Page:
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Anton Bruckner - String Quintet; Intermezzo; Rondo; String Quartet (1994)

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Anton Bruckner - String Quintet; Intermezzo; Rondo; String Quartet (1994)

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1. String Quintet In F Major: I Gemassigt
2. String Quintet In F Major: II Scherzo. Schnell - Trio. Langsamer
3. String Quintet In F Major: III Adagio
4. String Quintet In F Major: IV Finale. Lebhaft bewegt
5. Intermezzo In D Minor: Moderato - Trio. Langsamer
6. Rondo In C Minor For String Quartet
7. String Quartet In C Minor: I Allegro moderato
8. String Quartet In C Minor: II Andante
9. String Quartet In C Minor: III Scherzo. Presto - Trio
10. String Quartet In C Minor: IV Rondo. Schnell

Vera Beths (Violin)
Anner Bylsma (Cello)
Lisa Rautenberg (Violin) 
Jürgen Kussmaul (Viola)
Guus Jeukendrup (Viola)

 

Bruckner's early string quartet is more a composition exercise than a full-fledged work of art, but the quintet is something else entirely: a chamber music masterpiece to rank with the great symphonies in expressive intensity and sheer musical grandeur. Indeed, there are a few places where Bruckner seems to demand an almost orchestral volume of tone, and the slow movement has been successful performed (and recorded) by a full string orchestra. The Intermezzo is none other than an alternative scherzo for the quintet, composed because the original players at the premier found Bruckner's first thoughts too difficult. Well, the members of L'Archibudelli certainly don't find the music too difficult--you won't find better performances anywhere. --David Hurwitz, amazon.com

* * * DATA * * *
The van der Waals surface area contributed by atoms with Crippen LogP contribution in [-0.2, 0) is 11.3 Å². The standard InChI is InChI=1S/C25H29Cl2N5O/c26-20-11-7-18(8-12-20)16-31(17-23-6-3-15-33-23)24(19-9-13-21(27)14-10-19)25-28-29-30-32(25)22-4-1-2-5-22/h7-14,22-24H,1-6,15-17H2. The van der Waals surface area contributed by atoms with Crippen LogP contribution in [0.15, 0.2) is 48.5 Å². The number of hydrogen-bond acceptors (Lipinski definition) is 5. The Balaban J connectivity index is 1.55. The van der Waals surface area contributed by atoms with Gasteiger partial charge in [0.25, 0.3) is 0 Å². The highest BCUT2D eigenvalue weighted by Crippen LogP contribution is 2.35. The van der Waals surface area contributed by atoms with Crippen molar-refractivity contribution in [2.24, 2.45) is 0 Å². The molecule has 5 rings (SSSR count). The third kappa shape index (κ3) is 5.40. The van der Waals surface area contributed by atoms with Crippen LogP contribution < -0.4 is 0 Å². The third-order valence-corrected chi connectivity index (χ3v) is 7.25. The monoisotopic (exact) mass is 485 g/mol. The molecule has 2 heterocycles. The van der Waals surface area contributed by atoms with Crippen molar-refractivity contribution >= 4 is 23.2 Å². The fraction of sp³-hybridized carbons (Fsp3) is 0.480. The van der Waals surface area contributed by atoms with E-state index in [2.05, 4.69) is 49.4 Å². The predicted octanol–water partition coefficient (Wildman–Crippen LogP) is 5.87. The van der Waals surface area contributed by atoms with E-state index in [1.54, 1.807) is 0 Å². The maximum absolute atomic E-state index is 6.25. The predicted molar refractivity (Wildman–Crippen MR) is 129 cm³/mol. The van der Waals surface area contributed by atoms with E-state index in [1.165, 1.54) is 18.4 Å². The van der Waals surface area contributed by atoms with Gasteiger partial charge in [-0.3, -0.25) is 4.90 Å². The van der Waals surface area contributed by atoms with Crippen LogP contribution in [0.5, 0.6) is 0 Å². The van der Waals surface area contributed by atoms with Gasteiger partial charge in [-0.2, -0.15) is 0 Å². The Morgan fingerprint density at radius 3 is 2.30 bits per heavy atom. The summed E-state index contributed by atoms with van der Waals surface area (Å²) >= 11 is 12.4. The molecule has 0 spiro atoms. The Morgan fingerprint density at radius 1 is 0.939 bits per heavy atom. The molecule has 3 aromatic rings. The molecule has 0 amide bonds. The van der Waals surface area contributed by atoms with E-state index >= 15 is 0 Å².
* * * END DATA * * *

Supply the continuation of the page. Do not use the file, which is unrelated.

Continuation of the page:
''Bruckner is long, he takes time'', says Anner Bylsma in an interview on page 16; not exactly controversial, but it is important in understanding his, and his ensemble's approach to the Quintet. The first movement in particular is more spacious than any other version I can remember. But there is more to it than tempo. Nowadays there seems to be a widespread idea that slowness equals profundity—that all you have to do in Bruckner is hold back the beat and cultivate a suitably opulent sound. What matters here is the subtlety of phrasing and fineness of the shading, giving vitality and inner intensity to patterns that can easily sound repetitive, especially at this speed. And until this performance I hadn't realized how much of the Quintet is marked p, pp or ppp; L'Archibudelli show how magically suggestive so many of the quiet passages can be and how important it is to respect those dynamic gradings. ...L'Archibudelli...make the work as a whole sound as unified and sublimely purposeful as the best of the symphonies. The adjustments of tempo in the finale feel effortlessly logical... For its structural revelations—and sheer musicality—I'd put L'Archibudelli's version even higher than the fine Alberni version on CRD... The spaciousness of the Sony sound suits the Quintet especially well... --- Stephen Johnson, Gramophone [3/1995], arkivmusic.com

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